Follow by Email

What is it about nice people that attract total idiots?Nice people are martyrs. Idiots are evangelists.


Wednesday, July 30, 2014

The rest of the week in WWI- Now you can do what you want

                                 War is mainly a catalogue of blunders.
                                                                 Winston Churchill  

When Kaiser Willie woke up on the 30th, he read the final telegraph from Tsar Nicky and knew he had been lied to- a knowledge confirmed once Pourtales' message about his last meeting with Sazonov arrived.  They had lost precious days in war prep to Russia- and likely to France as well.  After an initial tirade, he calmed down somewhat and wrote a reply to Nicky with the help of Chancellor Bethmann-Hollweg, that included:

" role as mediator... will be endangered, if not ruined... the whole weight of the decision lies solely on your shoulders now..."

Army chief of staff von Moltke had also seen the two telegrams, along with the frightful news from his ally Austria that his counterpart Conrad was planning on war plan B- which was mobilization against Serbia alone.  Thus, if war broke out, Germany would be responsible to save Austria to the detriment of the Schleiffen Plan.  The prospect frightened him enough that he burst in on Bethmann and the Kaiser uninvited, demanding that "imminent danger of war" be declared.  At this point it was still important to show that Russia was the aggressor, and he was shot down.  In a snit, he goes off to try to at least stop one problem- he wires Conrad to enact "plan R":  mobilization against Russia first.  Conrad shares the missive with his boss Berchtold, who says, "  Who rules in Berlin- Moltke or Bethmann?"  With that, Moltke is ignored in Vienna as well.

The question of rule was a tricky one all over Europe at this point.  In Russia it had devolved to the Tsar against the war party.  And the man with the best cards in hand was also the biggest liar of the bunch- Sazonov.  At one moment he holds out to German ambassador Pourtales the ephemeral olive branch of negotiations with Austria on the basis of Austria "dropping the most objectionable demands" of Serbia.  He then becomes the point man in the battle to convince Nicky to re-sign the order for general mobilization.  He spends an hour convincing the Tsar of Germany's evil intent- and at 4 PM the Tsar signs the order.  Sazonov quickly gets the news to Army Chief of staff N.N. Yanushkevitch- and remembering the night before, tells him, "Now you may smash your phone."

In France, it was a battle between the military and the pacifists in civilian government.  Notified of Russia's mobilization orders, Army chief Joffre is told to "cover the frontiers" with the army- but staying at least 6 miles from the borders to avoid the "hint" of aggression.

Men occasionally stumble over the truth, but most of them pick themselves up and hurry off as if nothing ever happened.

By Friday morning the 31st of July, Germany was on tinterhooks, waiting for some proof of Russian mobilization so they too could mobilize.  But the proof would prove difficult to get- even though by this point, 16 hours had passed from Russian general mobilization and 12 since the French "border covering."- as Moltke was advised that the border had been "hermetically sealed".  About 10 AM, Britain's ambassador Goschen arrived to talk to Bethmann, and Bethmann tore into him when he tried to protest Russian innocence.  Less than an hour later, a telegram from Pourtales told them that Russian mobilization had been declared; soon later, the Kaiser signed the Imminent danger of war papers.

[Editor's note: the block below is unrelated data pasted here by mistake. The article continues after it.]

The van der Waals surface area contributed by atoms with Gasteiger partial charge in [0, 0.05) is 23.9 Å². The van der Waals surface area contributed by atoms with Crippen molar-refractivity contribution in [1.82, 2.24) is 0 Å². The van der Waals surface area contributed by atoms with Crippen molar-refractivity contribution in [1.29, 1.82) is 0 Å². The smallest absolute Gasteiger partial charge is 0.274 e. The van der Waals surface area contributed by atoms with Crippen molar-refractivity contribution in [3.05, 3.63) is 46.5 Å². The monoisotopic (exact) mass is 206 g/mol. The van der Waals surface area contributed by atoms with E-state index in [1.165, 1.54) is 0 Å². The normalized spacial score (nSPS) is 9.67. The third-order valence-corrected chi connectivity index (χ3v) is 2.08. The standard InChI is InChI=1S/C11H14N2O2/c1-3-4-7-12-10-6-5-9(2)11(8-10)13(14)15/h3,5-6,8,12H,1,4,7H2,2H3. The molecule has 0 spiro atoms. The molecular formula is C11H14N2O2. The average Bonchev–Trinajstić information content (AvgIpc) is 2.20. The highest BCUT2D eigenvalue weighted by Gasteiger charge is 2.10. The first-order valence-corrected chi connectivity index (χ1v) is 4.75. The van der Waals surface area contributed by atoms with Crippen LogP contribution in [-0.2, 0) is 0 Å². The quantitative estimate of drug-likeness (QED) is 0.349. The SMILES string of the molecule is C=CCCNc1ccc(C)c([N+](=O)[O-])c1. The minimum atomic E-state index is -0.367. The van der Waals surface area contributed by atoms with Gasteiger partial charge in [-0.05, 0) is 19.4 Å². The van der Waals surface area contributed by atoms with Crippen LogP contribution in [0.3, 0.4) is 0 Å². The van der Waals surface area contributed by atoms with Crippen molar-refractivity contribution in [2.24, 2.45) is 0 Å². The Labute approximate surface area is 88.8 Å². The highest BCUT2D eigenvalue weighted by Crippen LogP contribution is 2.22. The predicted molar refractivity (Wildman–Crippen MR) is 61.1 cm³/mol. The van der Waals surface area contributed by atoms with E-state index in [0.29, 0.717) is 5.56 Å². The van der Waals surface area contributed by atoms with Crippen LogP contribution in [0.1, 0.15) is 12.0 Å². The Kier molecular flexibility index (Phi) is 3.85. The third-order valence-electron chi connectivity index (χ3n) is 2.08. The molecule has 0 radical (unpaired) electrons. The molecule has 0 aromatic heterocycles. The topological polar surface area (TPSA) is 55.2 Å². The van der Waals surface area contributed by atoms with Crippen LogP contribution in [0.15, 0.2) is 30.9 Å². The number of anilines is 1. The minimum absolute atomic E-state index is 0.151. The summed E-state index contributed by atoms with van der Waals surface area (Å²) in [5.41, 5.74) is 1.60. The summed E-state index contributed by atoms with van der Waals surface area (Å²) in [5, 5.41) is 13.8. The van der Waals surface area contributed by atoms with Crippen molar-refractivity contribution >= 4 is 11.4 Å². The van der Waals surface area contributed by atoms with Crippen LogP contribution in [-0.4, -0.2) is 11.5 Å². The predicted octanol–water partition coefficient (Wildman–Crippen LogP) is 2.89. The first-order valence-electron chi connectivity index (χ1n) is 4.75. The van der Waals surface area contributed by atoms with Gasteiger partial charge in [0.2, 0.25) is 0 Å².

Now the day devolved into a series of panicked diplomatic initiatives.  French ambassador Cambon had come to Sir Edw. Grey seeking a British commitment- and Grey, still unwilling to fight the "little Englanders" who wanted nothing to do with war, suggested it might take a German invasion of Belgium to get Britain to commit.  The Germans continued to work the Austrians to negotiate, and Britain to stay neutral.  And to set the cherry on the dessert of the day, Austria declared general mobilization- but in typical Austrian style declared it not immediately, but for Tuesday the 4th.

Saturday morning dawned with the demands of Joffre for mobilization- a position made more acceptable when France's Italian ambassador informed the Cabinet that Italy's foreign minister had promised neutrality if Germany moved first, and if France and Russia "showed restraint".  This was wise counsel, but less wise things had already occurred in the wee hours in London.  Right around midnight, London received both a message from French President Viviani claiming German troops had made two crossings of the French border the night before; and also word that Bethmann had gave Russia a 12-hour ultimatum to stand down.  Arthur Nicholson was wakened- but instead of going to his sleeping boss Grey, he went instead straight to Prime Minister Asquith.  Together, they put together a message to the Tsar to please stand down, which they woke King George V to sign, told German ambassador Lichnoswky that they were sending it, and actually got it sent at 3:30 AM.